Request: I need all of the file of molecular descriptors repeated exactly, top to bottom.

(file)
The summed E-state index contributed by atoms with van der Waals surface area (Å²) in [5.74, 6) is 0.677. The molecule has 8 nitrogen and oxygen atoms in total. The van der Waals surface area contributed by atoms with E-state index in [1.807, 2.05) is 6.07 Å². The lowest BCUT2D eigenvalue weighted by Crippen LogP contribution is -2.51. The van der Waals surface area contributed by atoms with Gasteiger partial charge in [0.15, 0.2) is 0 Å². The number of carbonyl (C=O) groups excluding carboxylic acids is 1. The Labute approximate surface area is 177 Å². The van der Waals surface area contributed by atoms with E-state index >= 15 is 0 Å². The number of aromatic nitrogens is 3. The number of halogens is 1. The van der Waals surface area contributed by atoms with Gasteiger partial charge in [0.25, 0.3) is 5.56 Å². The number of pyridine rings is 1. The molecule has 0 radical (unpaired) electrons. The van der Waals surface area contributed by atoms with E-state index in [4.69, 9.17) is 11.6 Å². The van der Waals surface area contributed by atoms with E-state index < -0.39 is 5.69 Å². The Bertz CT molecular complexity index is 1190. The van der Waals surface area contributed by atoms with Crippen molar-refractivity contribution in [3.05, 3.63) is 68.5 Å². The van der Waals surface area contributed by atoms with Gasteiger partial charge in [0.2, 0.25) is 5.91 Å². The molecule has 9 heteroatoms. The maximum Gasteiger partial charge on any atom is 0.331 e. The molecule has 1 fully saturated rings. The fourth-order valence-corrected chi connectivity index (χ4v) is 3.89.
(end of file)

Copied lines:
The summed E-state index contributed by atoms with van der Waals surface area (Å²) in [5.74, 6) is 0.677. The molecule has 8 nitrogen and oxygen atoms in total. The van der Waals surface area contributed by atoms with E-state index in [1.807, 2.05) is 6.07 Å². The lowest BCUT2D eigenvalue weighted by Crippen LogP contribution is -2.51. The van der Waals surface area contributed by atoms with Gasteiger partial charge in [0.15, 0.2) is 0 Å². The number of carbonyl (C=O) groups excluding carboxylic acids is 1. The Labute approximate surface area is 177 Å². The van der Waals surface area contributed by atoms with E-state index >= 15 is 0 Å². The number of aromatic nitrogens is 3. The number of halogens is 1. The van der Waals surface area contributed by atoms with Gasteiger partial charge in [0.25, 0.3) is 5.56 Å². The number of pyridine rings is 1. The molecule has 0 radical (unpaired) electrons. The van der Waals surface area contributed by atoms with E-state index in [4.69, 9.17) is 11.6 Å². The van der Waals surface area contributed by atoms with E-state index < -0.39 is 5.69 Å². The Bertz CT molecular complexity index is 1190. The van der Waals surface area contributed by atoms with Crippen molar-refractivity contribution in [3.05, 3.63) is 68.5 Å². The van der Waals surface area contributed by atoms with Gasteiger partial charge in [0.2, 0.25) is 5.91 Å². The molecule has 9 heteroatoms. The maximum Gasteiger partial charge on any atom is 0.331 e. The molecule has 1 fully saturated rings. The fourth-order valence-corrected chi connectivity index (χ4v) is 3.89.